Edward Snowden in an image from an October TV report. AFP/Getty Images
In his first in-person interviews since his explosive revelations last June, “NSA leaker” Edward Snowden tells The Washington Post that in his mind, “the mission’s already accomplished.”
“I already won,” Snowden added during what the Post‘s Barton Gellman says was more than 14 hours of conversations.
“As soon as the journalists were able to work, everything that I had been trying to do was validated,” says the former NSA contractor, who has lifted the veil on the agency’s data surveillance programs. “Remember, I didn’t want to change society. I wanted to give society a chance to determine if it should change itself.”
“All I wanted,” Snowden continues, “was for the public to be able to have a say in how they are governed. That is a milestone we left a long time ago.”
Snowden, who left Hawaii for Hong Kong shortly before his leaks appeared in the Post and The Guardian and later fled to Moscow, has been in Russia since last summer. He’s been given temporary asylum there while he tries to get some other nation to agree to take him in. American officials want him returned to the U.S. to face possible prosecution for espionage and stealing government property.
The leaks about how the National Security Agency collects massive amounts of information about phone calls and Internet activity — reportedly most of the effort aimed at foreigners but including information about many Americans’ calls and emails as well — have ignited debate in the U.S. and led to demands for changes in the way the NSA operates.
They’ve also caused friction with some American allies, including Germany and Brazil, because of reports that the NSA had been monitoring phone calls made by those nations’ leaders.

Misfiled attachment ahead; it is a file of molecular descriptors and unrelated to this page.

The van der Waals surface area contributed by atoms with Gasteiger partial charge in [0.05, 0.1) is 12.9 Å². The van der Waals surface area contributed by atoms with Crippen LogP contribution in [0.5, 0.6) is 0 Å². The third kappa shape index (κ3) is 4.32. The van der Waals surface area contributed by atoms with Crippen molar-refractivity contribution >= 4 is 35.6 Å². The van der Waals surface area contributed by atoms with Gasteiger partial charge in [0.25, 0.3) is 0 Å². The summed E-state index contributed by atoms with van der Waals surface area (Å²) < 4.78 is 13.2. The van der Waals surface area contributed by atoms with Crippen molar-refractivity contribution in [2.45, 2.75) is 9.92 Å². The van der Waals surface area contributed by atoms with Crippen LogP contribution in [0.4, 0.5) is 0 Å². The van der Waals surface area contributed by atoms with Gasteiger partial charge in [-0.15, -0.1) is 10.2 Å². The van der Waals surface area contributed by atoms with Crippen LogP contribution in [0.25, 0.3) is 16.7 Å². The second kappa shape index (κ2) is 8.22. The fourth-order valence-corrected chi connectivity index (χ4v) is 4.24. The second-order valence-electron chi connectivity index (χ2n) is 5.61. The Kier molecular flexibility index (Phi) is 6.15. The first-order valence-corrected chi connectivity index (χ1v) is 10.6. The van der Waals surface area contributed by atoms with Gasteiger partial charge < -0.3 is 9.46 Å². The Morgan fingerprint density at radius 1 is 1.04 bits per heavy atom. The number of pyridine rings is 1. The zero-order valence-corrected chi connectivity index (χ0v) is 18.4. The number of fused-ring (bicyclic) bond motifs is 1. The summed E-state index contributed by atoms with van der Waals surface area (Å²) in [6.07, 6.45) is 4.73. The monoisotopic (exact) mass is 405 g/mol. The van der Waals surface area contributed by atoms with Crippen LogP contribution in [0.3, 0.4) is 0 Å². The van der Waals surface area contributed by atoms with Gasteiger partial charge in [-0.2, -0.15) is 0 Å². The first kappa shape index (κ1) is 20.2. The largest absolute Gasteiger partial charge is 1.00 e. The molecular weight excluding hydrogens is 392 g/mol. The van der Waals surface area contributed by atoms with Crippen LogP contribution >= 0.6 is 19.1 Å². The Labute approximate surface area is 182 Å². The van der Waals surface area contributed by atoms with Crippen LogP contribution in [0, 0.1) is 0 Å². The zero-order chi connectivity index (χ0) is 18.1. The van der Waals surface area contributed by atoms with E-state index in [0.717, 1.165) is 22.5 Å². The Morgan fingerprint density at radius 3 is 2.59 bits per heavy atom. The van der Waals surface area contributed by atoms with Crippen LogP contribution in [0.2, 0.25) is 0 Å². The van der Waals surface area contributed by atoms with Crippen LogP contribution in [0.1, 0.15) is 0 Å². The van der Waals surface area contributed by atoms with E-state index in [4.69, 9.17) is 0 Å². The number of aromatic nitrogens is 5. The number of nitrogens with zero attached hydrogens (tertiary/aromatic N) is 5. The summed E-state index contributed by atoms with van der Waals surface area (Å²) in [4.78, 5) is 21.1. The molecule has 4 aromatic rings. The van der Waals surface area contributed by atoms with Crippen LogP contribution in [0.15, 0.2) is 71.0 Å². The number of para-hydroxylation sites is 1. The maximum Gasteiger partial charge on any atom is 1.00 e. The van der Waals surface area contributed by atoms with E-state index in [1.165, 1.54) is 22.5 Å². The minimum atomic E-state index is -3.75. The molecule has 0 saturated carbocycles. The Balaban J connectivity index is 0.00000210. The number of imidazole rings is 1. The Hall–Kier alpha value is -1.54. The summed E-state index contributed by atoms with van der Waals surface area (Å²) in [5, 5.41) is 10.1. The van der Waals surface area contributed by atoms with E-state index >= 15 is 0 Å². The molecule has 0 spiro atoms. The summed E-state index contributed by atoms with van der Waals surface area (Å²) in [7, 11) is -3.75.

As we reported last week, an advisory panel created by President Obama in the wake of the revelations “has recommended removing the NSA’s authority to collect and store Americans’ telephone data.”
The Post‘s report includes some details about Snowden’s current life. He refers to himself as “an indoor cat” because he rarely gets outside.
And at one point in the account, Gellman writes that Snowden claims he told his NSA supervisors in 2009 that they needed to boost security:
” ‘I actually recommended they move to two-man control for administrative access back in 2009,’ he said, first to his supervisor in Japan and then to the directorate’s chief of operations in the Pacific. ‘Sure, a whistleblower could use these things, but so could a spy.’
“That precaution, which requires a second set of credentials to perform risky operations such as copying files onto a removable drive, has been among the principal security responses to the Snowden affair.”
According to Gellman, NSA spokeswoman Vanee Vines said the agency has no record of such conversations.